Today, most venues have lowered their capacities to ensure proper social distancing, but planners will still need to account for several safety protocols to ensure federal and local guidelines are incorporated into the live portion of hybrid programming. This includes: masks for both attendees and staff, biometric security at registration, contactless check-in, greater distances between participants during programming, and boxed meals. Hybrid events address safety concerns and provide attendees choices to meet their comfort levels, which may differ even if all members of a team are in one shared geography. And with this approach, attendees are able to access content and engage from anywhere, while planners are able to implement safety precautions required for the group that would like to enjoy an in-person format.

Pivoting to Hybrid Events

“We’ve really had to not only pivot the strategy, but pivot the way we plan, and how we think,” added Villaverde.

Meetings and events bring people together in important ways, across all industries, and what these occasions look like is changing in exciting ways. Hybrid events have a long history of success and are growing in popularity among today’s planning community, given the numerous benefits to stakeholders across the board.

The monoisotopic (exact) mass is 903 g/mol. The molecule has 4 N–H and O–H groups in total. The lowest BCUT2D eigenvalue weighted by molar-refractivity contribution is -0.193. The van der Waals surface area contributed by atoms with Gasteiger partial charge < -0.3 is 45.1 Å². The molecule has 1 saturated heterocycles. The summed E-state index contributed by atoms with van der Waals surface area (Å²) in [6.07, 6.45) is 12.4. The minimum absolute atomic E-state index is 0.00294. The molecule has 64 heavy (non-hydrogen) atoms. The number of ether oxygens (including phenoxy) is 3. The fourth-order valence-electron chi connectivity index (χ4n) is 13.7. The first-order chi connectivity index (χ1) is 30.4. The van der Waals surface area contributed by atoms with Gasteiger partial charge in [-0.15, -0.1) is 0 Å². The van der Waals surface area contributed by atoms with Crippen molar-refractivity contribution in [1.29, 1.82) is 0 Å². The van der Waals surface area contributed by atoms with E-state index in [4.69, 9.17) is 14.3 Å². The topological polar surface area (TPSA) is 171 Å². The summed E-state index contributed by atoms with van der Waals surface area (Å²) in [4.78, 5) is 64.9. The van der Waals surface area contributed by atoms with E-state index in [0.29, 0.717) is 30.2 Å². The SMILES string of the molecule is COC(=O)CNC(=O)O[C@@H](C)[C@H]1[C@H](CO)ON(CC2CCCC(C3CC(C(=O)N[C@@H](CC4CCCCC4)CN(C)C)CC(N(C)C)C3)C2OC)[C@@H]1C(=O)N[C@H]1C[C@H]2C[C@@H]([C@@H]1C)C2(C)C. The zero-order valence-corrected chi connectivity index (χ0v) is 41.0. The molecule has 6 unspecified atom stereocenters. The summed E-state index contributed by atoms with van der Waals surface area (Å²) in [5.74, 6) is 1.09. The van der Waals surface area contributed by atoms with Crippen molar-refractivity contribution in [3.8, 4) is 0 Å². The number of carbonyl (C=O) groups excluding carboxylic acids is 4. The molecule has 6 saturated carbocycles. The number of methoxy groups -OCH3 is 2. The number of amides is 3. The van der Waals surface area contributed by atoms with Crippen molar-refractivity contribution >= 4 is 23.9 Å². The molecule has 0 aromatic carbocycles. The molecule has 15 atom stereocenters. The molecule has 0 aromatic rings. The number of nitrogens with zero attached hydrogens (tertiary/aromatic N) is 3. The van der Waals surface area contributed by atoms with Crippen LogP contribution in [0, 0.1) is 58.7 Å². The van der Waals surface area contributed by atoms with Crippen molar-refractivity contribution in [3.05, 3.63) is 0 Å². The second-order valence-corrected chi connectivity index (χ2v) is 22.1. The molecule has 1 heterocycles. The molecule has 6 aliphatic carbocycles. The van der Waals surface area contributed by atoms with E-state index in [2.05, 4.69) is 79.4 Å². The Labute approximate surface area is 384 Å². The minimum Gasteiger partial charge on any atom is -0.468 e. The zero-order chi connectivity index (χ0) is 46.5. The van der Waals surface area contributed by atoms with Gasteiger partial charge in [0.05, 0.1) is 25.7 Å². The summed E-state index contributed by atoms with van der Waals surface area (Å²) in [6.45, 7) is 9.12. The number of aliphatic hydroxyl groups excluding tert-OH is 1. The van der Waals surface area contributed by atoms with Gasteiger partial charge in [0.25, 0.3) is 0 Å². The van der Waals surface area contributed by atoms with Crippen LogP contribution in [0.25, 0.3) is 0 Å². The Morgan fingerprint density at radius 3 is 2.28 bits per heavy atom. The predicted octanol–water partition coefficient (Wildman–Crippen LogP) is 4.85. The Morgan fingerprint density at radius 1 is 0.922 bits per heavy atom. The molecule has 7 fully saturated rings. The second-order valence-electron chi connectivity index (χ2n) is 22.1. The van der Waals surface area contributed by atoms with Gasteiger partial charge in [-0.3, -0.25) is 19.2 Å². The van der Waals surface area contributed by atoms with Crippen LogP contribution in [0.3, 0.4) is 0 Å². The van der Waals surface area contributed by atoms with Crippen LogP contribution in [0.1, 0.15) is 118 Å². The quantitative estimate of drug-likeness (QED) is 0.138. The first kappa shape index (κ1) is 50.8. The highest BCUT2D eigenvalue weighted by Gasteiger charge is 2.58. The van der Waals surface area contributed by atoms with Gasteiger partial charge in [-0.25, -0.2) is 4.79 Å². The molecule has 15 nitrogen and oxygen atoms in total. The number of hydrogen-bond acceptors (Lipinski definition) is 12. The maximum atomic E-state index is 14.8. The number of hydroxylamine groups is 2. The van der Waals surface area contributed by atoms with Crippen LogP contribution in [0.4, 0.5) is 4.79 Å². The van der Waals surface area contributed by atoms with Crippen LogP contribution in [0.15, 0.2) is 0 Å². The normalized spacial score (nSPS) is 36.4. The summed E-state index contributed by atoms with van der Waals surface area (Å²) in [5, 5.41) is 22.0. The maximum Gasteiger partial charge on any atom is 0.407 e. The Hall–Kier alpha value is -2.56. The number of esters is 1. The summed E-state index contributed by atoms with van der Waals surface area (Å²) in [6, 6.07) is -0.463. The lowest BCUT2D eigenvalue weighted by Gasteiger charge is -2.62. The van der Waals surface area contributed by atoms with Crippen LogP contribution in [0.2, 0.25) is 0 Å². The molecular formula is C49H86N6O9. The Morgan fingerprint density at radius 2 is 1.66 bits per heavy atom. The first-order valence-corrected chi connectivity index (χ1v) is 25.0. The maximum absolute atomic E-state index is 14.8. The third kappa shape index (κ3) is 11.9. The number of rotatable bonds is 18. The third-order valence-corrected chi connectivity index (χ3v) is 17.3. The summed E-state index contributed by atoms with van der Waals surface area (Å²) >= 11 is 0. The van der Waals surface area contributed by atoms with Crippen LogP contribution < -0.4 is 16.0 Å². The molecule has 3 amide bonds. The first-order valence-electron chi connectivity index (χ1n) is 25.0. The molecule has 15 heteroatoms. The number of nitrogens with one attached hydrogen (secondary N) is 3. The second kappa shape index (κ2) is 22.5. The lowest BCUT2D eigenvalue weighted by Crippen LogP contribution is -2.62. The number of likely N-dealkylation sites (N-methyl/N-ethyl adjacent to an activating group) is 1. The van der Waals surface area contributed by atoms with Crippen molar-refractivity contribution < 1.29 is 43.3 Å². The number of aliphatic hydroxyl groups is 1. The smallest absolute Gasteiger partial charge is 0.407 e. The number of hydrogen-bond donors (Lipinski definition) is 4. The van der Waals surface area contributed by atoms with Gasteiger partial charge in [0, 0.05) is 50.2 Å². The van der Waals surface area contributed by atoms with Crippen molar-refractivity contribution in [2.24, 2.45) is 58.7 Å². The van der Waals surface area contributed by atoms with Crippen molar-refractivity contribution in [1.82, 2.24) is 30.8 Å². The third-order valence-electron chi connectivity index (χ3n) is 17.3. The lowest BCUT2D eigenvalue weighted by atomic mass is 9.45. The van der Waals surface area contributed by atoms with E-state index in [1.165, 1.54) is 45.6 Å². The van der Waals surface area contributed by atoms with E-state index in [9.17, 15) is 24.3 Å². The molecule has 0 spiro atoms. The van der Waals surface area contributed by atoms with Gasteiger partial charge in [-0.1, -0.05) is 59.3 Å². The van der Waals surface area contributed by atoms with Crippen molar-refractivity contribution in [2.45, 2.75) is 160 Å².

“You know the event industry, we’ve met live forever – we’ve been doing this for a really long time. So right now, we have to be okay in that gray. It’s okay not knowing where the future is going to go. We will find solutions and there are partners out there that are willing to get us to where we need to be,” Villaverde reflected.

Convene Co-founder & CEO Ryan Simonetti points to applications like the Virtual Meetings platform as the basis of Convene’s approach, “What you can’t replicate is the power of physical face-to-face – our whole strategy is to use virtual – because that’s the only way we can do it today – to bring people back to physical when the time is right and people feel safe.”

The event industry has seen a drastic shift in 2020, but the advent of new technology is making it easier and easier for planners to be able to execute their programming and support their business objectives to keep pace with these changes. Hybrid and virtual events are addressing today’s needs while setting new standards of possibility to usher in the next generation of event production. Of course the industry will look forward to gathering for full in-person events in the future, but in the meantime hybrid events are filling a needed void in the efforts of gathering to build the tomorrow’s of our business world. 

If you’re looking for more information on where to start planning your next (or first) hybrid event, check out our Virtual Meetings platform.


Convene is revolutionizing the real estate industry. See how we support companies in successfully attracting and retaining the world's best tenants and talent, while creating environments that drive performance.